I am a third-year Ph.D. student in the Computer Vision and Geometry
Lab at ETH Zürich, working under the supervision of my advisor,
Prof. Marc Pollefeys. My current research focuses on full autonomy
for vision-guided micro aerial vehicles in both dynamic and unknown
environments. Such research entails the development of algorithms for
state estimation, visual SLAM, real-time 3D mapping, path planning,
and exploration; all these algorithms are expected to run on-board the MAV.
I was involved in the recently concluded sFly
project, and am currently involved in the V-Charge project.
I received my undergraduate degree in computer science with an
additional major in economics from Carnegie Mellon University in 2006, and
my Master's degree in computer science from Stanford University in 2007.
I am currently sponsored by the DSO Postgraduate Scholarship.
I am working on algorithms enabling automatic intrinsic and extrinsic
calibration. Accurate calibration is important for vision-guided robots.
For more details on ongoing work, check out CamOdoCal.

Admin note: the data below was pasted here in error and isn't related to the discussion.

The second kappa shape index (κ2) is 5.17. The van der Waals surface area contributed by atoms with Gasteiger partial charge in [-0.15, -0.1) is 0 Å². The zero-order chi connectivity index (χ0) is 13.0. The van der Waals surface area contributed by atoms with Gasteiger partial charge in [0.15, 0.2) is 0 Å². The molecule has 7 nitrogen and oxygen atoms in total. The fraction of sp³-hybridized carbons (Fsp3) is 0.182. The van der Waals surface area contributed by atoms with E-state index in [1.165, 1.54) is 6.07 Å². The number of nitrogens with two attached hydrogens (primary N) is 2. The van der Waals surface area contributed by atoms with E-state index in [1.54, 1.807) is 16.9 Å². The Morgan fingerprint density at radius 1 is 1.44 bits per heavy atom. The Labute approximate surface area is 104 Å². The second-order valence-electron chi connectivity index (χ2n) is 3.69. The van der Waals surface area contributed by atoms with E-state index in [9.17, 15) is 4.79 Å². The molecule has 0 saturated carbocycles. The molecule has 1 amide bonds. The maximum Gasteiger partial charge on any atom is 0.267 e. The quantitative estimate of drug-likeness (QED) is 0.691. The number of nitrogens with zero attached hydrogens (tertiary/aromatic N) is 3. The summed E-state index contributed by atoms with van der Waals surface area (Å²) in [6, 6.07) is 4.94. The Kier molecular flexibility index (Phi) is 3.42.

3D Mapping, Path Planning, and Exploration in Dynamic
I am developing algorithms that are able to run at high frequencies
onboard a MAV with limited computational resources and enable the MAV to
safely navigate cluttered indoor and urban environments with moving
objects. The MAV
builds a 3D occupancy grid that closely represents the geometrical structure
of the environment, and plans a 3D path that keeps a minimum distance from
obstacles and allows the MAV to reach its destination in the shortest
3D Reconstruction from RGBD Images
I am working on real-time techniques to build 3D structured and textured maps
using data from RGBD cameras such as stereo rigs and the Kinect. Such maps can
be used by robots for both path planning and visualization.